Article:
Delay in Senate Floor Debate on Medicare Prescription Drug Benefit Proposals Causes ‘Tension’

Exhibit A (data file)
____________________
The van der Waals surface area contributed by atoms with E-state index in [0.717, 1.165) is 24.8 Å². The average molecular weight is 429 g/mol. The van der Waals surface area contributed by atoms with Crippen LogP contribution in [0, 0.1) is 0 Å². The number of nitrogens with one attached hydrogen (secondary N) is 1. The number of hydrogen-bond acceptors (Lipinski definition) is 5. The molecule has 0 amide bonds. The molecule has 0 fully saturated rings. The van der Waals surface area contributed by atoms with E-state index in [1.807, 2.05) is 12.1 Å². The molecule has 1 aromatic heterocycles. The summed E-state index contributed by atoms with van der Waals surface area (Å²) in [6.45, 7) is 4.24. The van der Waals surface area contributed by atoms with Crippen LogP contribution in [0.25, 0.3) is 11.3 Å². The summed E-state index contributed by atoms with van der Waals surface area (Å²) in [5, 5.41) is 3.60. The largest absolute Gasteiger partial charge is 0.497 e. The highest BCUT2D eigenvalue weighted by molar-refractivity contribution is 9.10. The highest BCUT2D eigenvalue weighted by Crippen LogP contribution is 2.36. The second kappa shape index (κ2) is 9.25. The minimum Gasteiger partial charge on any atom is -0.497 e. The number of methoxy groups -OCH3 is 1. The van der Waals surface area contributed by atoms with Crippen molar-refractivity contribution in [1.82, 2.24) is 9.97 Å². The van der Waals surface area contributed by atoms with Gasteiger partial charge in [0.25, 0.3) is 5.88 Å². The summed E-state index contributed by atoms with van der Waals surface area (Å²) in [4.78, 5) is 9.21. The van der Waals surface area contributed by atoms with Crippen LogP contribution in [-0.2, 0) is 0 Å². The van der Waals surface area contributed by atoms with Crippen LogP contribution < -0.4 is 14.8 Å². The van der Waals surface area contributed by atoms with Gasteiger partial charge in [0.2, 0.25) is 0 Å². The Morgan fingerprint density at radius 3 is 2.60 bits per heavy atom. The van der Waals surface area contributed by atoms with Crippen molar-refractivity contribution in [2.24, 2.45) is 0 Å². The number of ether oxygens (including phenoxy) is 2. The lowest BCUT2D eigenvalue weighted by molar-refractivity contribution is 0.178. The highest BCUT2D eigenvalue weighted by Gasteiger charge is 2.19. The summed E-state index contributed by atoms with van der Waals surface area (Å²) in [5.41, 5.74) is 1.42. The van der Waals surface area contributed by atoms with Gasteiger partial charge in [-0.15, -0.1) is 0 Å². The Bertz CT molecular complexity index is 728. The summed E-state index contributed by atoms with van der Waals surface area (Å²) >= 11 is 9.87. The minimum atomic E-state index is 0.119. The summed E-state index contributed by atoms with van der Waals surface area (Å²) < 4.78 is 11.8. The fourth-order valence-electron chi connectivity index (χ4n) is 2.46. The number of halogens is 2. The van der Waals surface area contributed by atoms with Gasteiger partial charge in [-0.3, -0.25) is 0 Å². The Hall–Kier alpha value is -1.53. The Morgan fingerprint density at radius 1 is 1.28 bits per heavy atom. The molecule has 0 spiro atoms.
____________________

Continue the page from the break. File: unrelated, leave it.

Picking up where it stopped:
The Senate's effort to pass a Medicare prescription drug benefit stalled yesterday as Democrats and Republicans accused each other of "playing election-year politics," the Washington Times reports (Fagan, Washington Times, 7/17). With the outcome of the debate uncertain, "tensions flared" as Republicans criticized the way Senate Majority Leader Tom Daschle (D-S.D.) had "arranged the debate" over the competing drug proposals. At the same time, Democrats alleged that Republicans were "stalling" at the "behest of the drug industry," the New York Times reports (Pear, New York Times, 7/17). Over the past few days, Senate Republicans, Democrats and a "tripartisan" group of senators have unveiled new proposals to add a drug benefit to Medicare. However, none of the plans has the 60 votes needed to pass, and each side is "scrambling" to win support with public rallies, "one-on-one lobbying of colleagues" and closed negotiations (Dewar/Goldstein, Washington Post, 7/17). Although the Senate appears to be "fatally deadlocked," Daschle said a bill would pass. "If we don't do it in two weeks, we'll do it in three. If we don't do it in three, we'll do it in four. If we don't do it in four, we'll do it in five," he said (Fulton/Rovner, CongressDaily/AM, 7/17). "I realize that not to get it done would put the Senate in a bad light," he added (Washington Post, 7/17).